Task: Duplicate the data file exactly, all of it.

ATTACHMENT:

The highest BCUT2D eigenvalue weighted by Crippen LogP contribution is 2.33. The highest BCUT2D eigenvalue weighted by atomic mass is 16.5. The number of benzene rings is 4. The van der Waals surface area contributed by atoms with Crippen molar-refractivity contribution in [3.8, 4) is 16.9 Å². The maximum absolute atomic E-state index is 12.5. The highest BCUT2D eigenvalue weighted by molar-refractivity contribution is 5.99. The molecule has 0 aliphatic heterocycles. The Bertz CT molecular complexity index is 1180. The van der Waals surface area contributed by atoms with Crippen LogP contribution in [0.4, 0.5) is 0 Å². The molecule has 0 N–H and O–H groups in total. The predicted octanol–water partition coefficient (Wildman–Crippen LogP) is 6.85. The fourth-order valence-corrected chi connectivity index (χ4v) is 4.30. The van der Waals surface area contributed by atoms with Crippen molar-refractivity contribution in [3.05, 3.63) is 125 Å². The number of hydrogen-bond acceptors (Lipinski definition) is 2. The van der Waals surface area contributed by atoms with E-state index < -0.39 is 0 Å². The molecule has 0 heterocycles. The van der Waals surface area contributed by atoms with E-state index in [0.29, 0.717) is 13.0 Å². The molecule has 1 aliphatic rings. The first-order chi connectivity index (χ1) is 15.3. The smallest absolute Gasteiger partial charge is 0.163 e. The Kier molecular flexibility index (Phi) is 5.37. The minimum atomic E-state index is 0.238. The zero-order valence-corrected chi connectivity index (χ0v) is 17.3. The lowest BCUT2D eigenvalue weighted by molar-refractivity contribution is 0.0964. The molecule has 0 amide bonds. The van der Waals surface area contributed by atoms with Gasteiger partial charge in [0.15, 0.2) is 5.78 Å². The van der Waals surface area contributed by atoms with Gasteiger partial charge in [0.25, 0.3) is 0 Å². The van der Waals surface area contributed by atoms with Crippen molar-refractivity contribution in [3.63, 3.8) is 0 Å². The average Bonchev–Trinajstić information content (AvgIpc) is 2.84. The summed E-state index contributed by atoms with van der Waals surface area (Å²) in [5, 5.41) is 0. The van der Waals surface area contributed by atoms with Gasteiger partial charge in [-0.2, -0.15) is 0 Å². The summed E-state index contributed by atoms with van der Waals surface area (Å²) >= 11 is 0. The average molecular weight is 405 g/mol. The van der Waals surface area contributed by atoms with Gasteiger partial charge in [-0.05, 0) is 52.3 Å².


The highest BCUT2D eigenvalue weighted by Crippen LogP contribution is 2.33. The highest BCUT2D eigenvalue weighted by atomic mass is 16.5. The number of benzene rings is 4. The van der Waals surface area contributed by atoms with Crippen molar-refractivity contribution in [3.8, 4) is 16.9 Å². The maximum absolute atomic E-state index is 12.5. The highest BCUT2D eigenvalue weighted by molar-refractivity contribution is 5.99. The molecule has 0 aliphatic heterocycles. The Bertz CT molecular complexity index is 1180. The van der Waals surface area contributed by atoms with Crippen LogP contribution in [0.4, 0.5) is 0 Å². The molecule has 0 N–H and O–H groups in total. The predicted octanol–water partition coefficient (Wildman–Crippen LogP) is 6.85. The fourth-order valence-corrected chi connectivity index (χ4v) is 4.30. The van der Waals surface area contributed by atoms with Crippen molar-refractivity contribution in [3.05, 3.63) is 125 Å². The number of hydrogen-bond acceptors (Lipinski definition) is 2. The van der Waals surface area contributed by atoms with E-state index < -0.39 is 0 Å². The molecule has 0 heterocycles. The van der Waals surface area contributed by atoms with E-state index in [0.29, 0.717) is 13.0 Å². The molecule has 1 aliphatic rings. The first-order chi connectivity index (χ1) is 15.3. The smallest absolute Gasteiger partial charge is 0.163 e. The Kier molecular flexibility index (Phi) is 5.37. The minimum atomic E-state index is 0.238. The zero-order valence-corrected chi connectivity index (χ0v) is 17.3. The lowest BCUT2D eigenvalue weighted by molar-refractivity contribution is 0.0964. The molecule has 0 amide bonds. The van der Waals surface area contributed by atoms with Gasteiger partial charge in [0.15, 0.2) is 5.78 Å². The van der Waals surface area contributed by atoms with Gasteiger partial charge in [0.25, 0.3) is 0 Å². The van der Waals surface area contributed by atoms with Crippen molar-refractivity contribution in [3.63, 3.8) is 0 Å². The average Bonchev–Trinajstić information content (AvgIpc) is 2.84. The summed E-state index contributed by atoms with van der Waals surface area (Å²) in [5, 5.41) is 0. The van der Waals surface area contributed by atoms with Gasteiger partial charge in [-0.2, -0.15) is 0 Å². The summed E-state index contributed by atoms with van der Waals surface area (Å²) >= 11 is 0. The average molecular weight is 405 g/mol. The van der Waals surface area contributed by atoms with Gasteiger partial charge in [-0.05, 0) is 52.3 Å².